Blair is silent for fear of provoking captors. But he plans a robust defence of his stance

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Indy Politics

Tony Blair will make an uncompromising defence of his refusal to negotiate with the terrorists holding Ken Bigley in an attempt to convince the British people that he is right not to intervene directly.

The Prime Minister last night spoke to the Bigley family for a second time after reading a transcript of Mr Bigley's harrowing televised appeal to Mr Blair to save his life. His wife, Cherie, said: "Like everyone in Britain, my heart goes out to the Bigley family."

Mr Blair maintained his silence yesterday amid fears that any public comments could provoke the group holding the 62-year-old civil engineer to carry out its threat to kill him. Blair aides described the predicament of the Bigley family as "ghastly," but said the Prime Minister remained determined not to give in to the demands of the group.

When he explains his stance to the British people, Mr Blair is expected to argue that the terrible treatment of Mr Bigley and his family illustrates why the West must stand firm in the global war on terrorism. "It may help to bring home to people the wider struggle we are involved in," one Blair adviser said.

Another Blair aide said: "People in America realise it is not something born of intervention in Iraq but a battle against terrorism that must be fought over the long term. When Iraq has become a stable, democratic state, the terrorists will move in somewhere else."

However, some allies fear the Prime Minister may pay a political price for the hostage crisis, because Iraq is widely seen as "Blair's war". Ministers are worried that Iraq will overshadow next week's Labour conference in Brighton.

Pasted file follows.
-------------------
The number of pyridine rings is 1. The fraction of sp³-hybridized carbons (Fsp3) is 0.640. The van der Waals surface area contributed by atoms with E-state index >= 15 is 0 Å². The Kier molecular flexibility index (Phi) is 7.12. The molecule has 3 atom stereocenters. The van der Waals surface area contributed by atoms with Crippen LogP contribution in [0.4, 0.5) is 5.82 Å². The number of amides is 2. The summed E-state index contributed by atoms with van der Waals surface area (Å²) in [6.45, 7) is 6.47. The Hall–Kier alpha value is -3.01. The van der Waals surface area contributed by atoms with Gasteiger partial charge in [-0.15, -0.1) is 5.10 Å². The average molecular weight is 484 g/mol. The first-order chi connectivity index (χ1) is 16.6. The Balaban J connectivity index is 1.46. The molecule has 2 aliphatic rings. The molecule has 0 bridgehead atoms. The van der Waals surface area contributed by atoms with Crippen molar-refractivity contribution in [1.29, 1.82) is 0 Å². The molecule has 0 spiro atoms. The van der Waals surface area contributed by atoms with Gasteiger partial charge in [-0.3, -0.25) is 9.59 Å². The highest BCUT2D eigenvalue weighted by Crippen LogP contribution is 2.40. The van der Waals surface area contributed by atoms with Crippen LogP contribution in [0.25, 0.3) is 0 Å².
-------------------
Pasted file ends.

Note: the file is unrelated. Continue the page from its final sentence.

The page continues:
Senior Labour sources yesterday promised a "policy-rich" conference at which the party would set out a radical, forward-looking programme for a third term to improve the daily lives of "hard-working families who play by the rules".

The Labour leadership hopes to avoid a damaging showdown over Iraq on the floor of the conference, but the issue will dominate many fringe meetings. A foretaste of the debate comes today from Robin Cook, the former foreign secretary. Writing in The Independent, he rejects Mr Blair's attempt to present "the new conflict [in Iraq] as a titanic struggle with international terrorism". He says Mr Blair is "in denial" if he imagines he is in conflict with only a handful of psychopathic terrorists.

Mr Cook writes: "There were no international terrorists in Iraq until we invaded it. Judged by its contribution to combating international terrorism, the occupation of Iraq has been a spectacular, grotesque own goal."

Peter Kilfoyle, Mr Bigley's local MP and a former defence minister, said: "There is going to be a backlash at the party conference. I have always said it was mistake to get involved in Bush's policy. Tony Blair has got to distance himself from Bush."

Michael Meacher, the former environment minister, called for a fresh Commons vote on the "second war'' for Iraq. "It is an unspeakably awful situation. I think it is doing a great deal of damage to Tony Blair. Britain should distance itself from America. We should withdraw from Iraq as soon as we feasibly can after the elections," he said.

But Mr Blair won strong support for his stance yesterday from Michael Howard, the Tory leader, who said the Government was "right that we can't give in to people who behave in this barbaric fashion". He told BBC Radio 4: "I feel desperately for Ken Bigley and his family. They must be going through the throes of such despair that the rest of us really can't begin to understand. And I feel for Mr Blair too, who is in the most unenviable predicament."

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